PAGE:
The combination of hardware and software advances also allows construction attorneys to provide to their clients a more cost- effective, less time-consuming, and more easily understood presentation of claims and defenses in a construction dispute. Our firm is using several new hardware and software components in order to more effectively prepare and present claims on behalf of our clients. We have implemented a plan to upgrade every computer in the firm to Pentium processors with CD ROMs and Internet connection capabilities. All of the attorneys in the firm will have the option of a laptop with its own CD ROM drive and Internet capabilities. On the software side, each attorney will have at its disposal the following software packages: ProLaw (a comprehensive case management, docketing, and billing software package), Summation (a database program specifically designed for attorneys in document-intensive cases), Trial Link (a courtroom presentation program specifically designed for litigation attorneys), and WinVizn (an imaging, OCR, and document retrieval software package). In addition, these litigation-related software packages can be used in concert to streamline the organization of documents, preparation for trial, and trial presentation itself.
Summation, WinVizn and Trial Link allows us to “burn” construction documents onto CD ROMs, organize them in a sensible fashion with an independent database, which is also linked to these CD ROMs, and to present all of this information in a palatable fashion at trial with minimal wading through the thousands of pages of documents typical on a construction case. The use of this software and hardware upgrade not only makes it easier for us as attorneys, but can also greatly reduce the cost of preparing and presenting a claim or defense in a construction case.
In a recent case, we used Summation, WinVizn and Trial Link to store, organize, and present a fairly document-intensive case for an existing client. We used Summation as our database and deposition storage program to organize our documents at increasingly focused levels as the case progressed. First, all documents produced by the contractor, the owner and design firms involved in the construction project were organized in a summation database. As depositions and discovery progressed, we used Summation to enter new exhibit numbers into the database and attach identification codes to the deposition witnesses who had testified regarding each of the documents in our already existing database. This way, when we prepared for the trial itself, we were able to identify a comprehensive stack of documents to discuss with our own witnesses and to prepare for cross-examination of the opposing party’s witnesses, all with just a couple of keystrokes. We were also able to stay on top of our document organization at trial by using Summation each night as we revised our witness outlines. This greatly reduced the amount of time we were required to spend simply organizing documents, both prior to and during trial, which allowed us to spend more time on effective and persuasive presentation of the case.
In recent cases we have also used CD ROM technology to store all documents identified in our Summation database. This option, which has only recently come within a reasonable price range, allows us to call up any document in the case at any time from any location. In addition, the process allows us to communicate on a regular basis with our clients regarding construction-related documents, without requiring the attorney and the client to make multiple copies of the entire set of documents. Once the universal set of documents are “burned” onto CD ROMs, additional copies of the CD ROMs (each of which holds up to approximately 12,000 pages of documents) can be duplicated for less than $100 each.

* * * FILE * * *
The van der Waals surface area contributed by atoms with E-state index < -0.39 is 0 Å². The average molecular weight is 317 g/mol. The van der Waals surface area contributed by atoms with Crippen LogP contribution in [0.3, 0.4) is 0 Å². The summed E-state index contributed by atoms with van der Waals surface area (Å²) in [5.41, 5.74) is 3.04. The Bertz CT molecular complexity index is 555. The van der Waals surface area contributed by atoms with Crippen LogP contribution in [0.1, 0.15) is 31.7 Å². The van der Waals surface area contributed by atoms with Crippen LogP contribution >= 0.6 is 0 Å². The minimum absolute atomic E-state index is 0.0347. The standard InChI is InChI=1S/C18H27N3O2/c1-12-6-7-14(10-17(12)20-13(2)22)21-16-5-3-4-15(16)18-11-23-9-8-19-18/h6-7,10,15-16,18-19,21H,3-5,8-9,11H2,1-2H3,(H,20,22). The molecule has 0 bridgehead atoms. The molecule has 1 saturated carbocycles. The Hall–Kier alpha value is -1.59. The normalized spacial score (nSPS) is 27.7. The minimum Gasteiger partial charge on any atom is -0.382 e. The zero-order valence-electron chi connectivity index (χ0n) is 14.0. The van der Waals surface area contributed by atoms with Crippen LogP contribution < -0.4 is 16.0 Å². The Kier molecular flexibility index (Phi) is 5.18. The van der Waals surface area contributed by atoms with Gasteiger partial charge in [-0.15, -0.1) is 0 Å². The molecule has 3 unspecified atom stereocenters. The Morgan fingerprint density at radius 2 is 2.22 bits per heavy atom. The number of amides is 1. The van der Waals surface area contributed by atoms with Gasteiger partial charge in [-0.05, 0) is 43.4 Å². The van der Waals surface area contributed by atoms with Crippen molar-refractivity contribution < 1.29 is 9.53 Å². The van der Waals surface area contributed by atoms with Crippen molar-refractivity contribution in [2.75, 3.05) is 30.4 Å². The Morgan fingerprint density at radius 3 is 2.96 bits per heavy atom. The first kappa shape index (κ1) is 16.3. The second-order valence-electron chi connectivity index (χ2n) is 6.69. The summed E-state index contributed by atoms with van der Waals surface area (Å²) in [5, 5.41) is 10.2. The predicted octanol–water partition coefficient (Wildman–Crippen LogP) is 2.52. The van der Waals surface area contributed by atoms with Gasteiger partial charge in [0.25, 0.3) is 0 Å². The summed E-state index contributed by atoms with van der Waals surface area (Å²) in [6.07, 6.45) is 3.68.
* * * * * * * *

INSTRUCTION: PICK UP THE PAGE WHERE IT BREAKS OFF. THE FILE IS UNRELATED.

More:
Time spent preparing exhibits for trial or arbitration is one of the most expensive components of presenting or defending against a claim. However, time spent at trial or in the arbitration is also very costly. The use of imaging software such as WinVizn, database software such as Summation, and presentation software such as Trial Link, if properly used, can greatly diminish time spent presenting a case to the arbitrator, judge or jury.
In a recent case tried to a judge, we set up monitors at the witness stand, the judge’s bench, and at both counsel tables. Using Summation and Trial Link, we were sometimes able to review hundreds of pages of exhibits with a witness without ever requiring anyone to pick up a single document. Looking back, it’s hard to say just how much time we saved overall. Attorneys have a way of using up extra time if allowed. However, in addition to perhaps saving some time at the trial, and certainly saving time preparing for the trial, each client’s witnesses were on and off the stand much quicker than they might otherwise have been, allowing them to go back to the jobs they were paid to do. More importantly, by focusing on only specific portions of selected documents with each witness, we were able to present a comprehensive amount of information in support of our client’s position, without unduly risking the impatience, attention, and even wrath of the judge.
Computers will never change the need for parties to a construction contract to continue to create the daily documents which are essential for tracking progress and costs on a construction project, and also preserving documentation should a claim arise in the future. However, once these documents are created, recent advances in computer technology have allowed our clients to save time and money during construction. The use of such technology has also reduced the time and costs associated with litigating a construction claim, and has rendered the presentation of construction cases more effective.
This discussion is generalized in nature and should not be considered a substitute for professional advice. © FWH&T